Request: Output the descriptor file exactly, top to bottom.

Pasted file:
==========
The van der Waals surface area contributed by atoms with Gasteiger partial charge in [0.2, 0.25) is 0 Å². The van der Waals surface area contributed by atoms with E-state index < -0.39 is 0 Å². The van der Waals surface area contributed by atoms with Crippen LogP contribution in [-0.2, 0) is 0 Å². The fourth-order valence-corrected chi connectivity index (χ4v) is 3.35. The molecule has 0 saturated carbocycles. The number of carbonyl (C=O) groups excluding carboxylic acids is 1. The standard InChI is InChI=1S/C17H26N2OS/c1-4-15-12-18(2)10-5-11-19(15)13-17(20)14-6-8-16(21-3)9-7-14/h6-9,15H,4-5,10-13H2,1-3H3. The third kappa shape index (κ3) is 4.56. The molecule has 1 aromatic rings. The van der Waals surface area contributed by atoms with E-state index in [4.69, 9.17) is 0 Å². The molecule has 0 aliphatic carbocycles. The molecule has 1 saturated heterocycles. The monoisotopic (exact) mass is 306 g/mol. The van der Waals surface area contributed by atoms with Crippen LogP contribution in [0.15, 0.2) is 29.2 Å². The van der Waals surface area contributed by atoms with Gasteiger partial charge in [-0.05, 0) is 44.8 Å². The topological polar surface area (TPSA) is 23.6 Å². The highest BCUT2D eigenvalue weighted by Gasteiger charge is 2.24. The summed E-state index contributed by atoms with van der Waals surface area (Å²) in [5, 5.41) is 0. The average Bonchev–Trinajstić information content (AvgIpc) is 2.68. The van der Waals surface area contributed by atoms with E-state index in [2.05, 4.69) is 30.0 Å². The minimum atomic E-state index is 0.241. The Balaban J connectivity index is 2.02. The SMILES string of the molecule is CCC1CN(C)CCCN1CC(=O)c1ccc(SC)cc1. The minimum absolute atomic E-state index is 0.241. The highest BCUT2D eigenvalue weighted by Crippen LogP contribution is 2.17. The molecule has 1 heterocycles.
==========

The van der Waals surface area contributed by atoms with Gasteiger partial charge in [0.2, 0.25) is 0 Å². The van der Waals surface area contributed by atoms with E-state index < -0.39 is 0 Å². The van der Waals surface area contributed by atoms with Crippen LogP contribution in [-0.2, 0) is 0 Å². The fourth-order valence-corrected chi connectivity index (χ4v) is 3.35. The molecule has 0 saturated carbocycles. The number of carbonyl (C=O) groups excluding carboxylic acids is 1. The standard InChI is InChI=1S/C17H26N2OS/c1-4-15-12-18(2)10-5-11-19(15)13-17(20)14-6-8-16(21-3)9-7-14/h6-9,15H,4-5,10-13H2,1-3H3. The third kappa shape index (κ3) is 4.56. The molecule has 1 aromatic rings. The van der Waals surface area contributed by atoms with E-state index in [4.69, 9.17) is 0 Å². The molecule has 0 aliphatic carbocycles. The molecule has 1 saturated heterocycles. The monoisotopic (exact) mass is 306 g/mol. The van der Waals surface area contributed by atoms with Crippen LogP contribution in [0.15, 0.2) is 29.2 Å². The van der Waals surface area contributed by atoms with Gasteiger partial charge in [-0.05, 0) is 44.8 Å². The topological polar surface area (TPSA) is 23.6 Å². The highest BCUT2D eigenvalue weighted by Gasteiger charge is 2.24. The summed E-state index contributed by atoms with van der Waals surface area (Å²) in [5, 5.41) is 0. The average Bonchev–Trinajstić information content (AvgIpc) is 2.68. The van der Waals surface area contributed by atoms with E-state index in [2.05, 4.69) is 30.0 Å². The minimum atomic E-state index is 0.241. The Balaban J connectivity index is 2.02. The SMILES string of the molecule is CCC1CN(C)CCCN1CC(=O)c1ccc(SC)cc1. The minimum absolute atomic E-state index is 0.241. The highest BCUT2D eigenvalue weighted by Crippen LogP contribution is 2.17. The molecule has 1 heterocycles.